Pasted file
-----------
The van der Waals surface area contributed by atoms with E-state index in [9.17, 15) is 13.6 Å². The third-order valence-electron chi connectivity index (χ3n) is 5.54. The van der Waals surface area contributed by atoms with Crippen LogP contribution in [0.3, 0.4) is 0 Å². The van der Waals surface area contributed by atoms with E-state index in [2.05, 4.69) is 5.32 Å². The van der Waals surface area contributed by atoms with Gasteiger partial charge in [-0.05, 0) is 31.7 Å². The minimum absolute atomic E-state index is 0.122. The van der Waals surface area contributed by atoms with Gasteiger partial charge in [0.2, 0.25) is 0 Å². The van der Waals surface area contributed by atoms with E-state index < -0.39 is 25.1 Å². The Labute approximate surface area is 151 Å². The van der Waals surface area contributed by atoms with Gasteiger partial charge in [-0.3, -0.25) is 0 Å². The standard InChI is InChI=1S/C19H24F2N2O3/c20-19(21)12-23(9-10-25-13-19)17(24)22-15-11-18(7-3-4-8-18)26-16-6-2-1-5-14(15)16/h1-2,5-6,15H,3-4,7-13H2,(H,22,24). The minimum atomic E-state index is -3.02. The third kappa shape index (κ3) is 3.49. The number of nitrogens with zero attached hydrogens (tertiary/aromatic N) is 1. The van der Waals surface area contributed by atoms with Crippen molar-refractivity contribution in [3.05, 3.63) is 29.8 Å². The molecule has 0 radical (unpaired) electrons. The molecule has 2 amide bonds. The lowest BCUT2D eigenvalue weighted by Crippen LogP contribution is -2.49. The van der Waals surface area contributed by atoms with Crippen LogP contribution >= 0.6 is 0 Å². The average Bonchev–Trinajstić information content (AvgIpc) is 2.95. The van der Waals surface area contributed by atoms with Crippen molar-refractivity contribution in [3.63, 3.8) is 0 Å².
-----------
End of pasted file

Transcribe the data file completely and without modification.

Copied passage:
The van der Waals surface area contributed by atoms with E-state index in [9.17, 15) is 13.6 Å². The third-order valence-electron chi connectivity index (χ3n) is 5.54. The van der Waals surface area contributed by atoms with Crippen LogP contribution in [0.3, 0.4) is 0 Å². The van der Waals surface area contributed by atoms with E-state index in [2.05, 4.69) is 5.32 Å². The van der Waals surface area contributed by atoms with Gasteiger partial charge in [-0.05, 0) is 31.7 Å². The minimum absolute atomic E-state index is 0.122. The van der Waals surface area contributed by atoms with Gasteiger partial charge in [0.2, 0.25) is 0 Å². The van der Waals surface area contributed by atoms with E-state index < -0.39 is 25.1 Å². The Labute approximate surface area is 151 Å². The van der Waals surface area contributed by atoms with Gasteiger partial charge in [-0.3, -0.25) is 0 Å². The standard InChI is InChI=1S/C19H24F2N2O3/c20-19(21)12-23(9-10-25-13-19)17(24)22-15-11-18(7-3-4-8-18)26-16-6-2-1-5-14(15)16/h1-2,5-6,15H,3-4,7-13H2,(H,22,24). The minimum atomic E-state index is -3.02. The third kappa shape index (κ3) is 3.49. The number of nitrogens with zero attached hydrogens (tertiary/aromatic N) is 1. The van der Waals surface area contributed by atoms with Crippen molar-refractivity contribution in [3.05, 3.63) is 29.8 Å². The molecule has 0 radical (unpaired) electrons. The molecule has 2 amide bonds. The lowest BCUT2D eigenvalue weighted by Crippen LogP contribution is -2.49. The van der Waals surface area contributed by atoms with Crippen LogP contribution >= 0.6 is 0 Å². The average Bonchev–Trinajstić information content (AvgIpc) is 2.95. The van der Waals surface area contributed by atoms with Crippen molar-refractivity contribution in [3.63, 3.8) is 0 Å².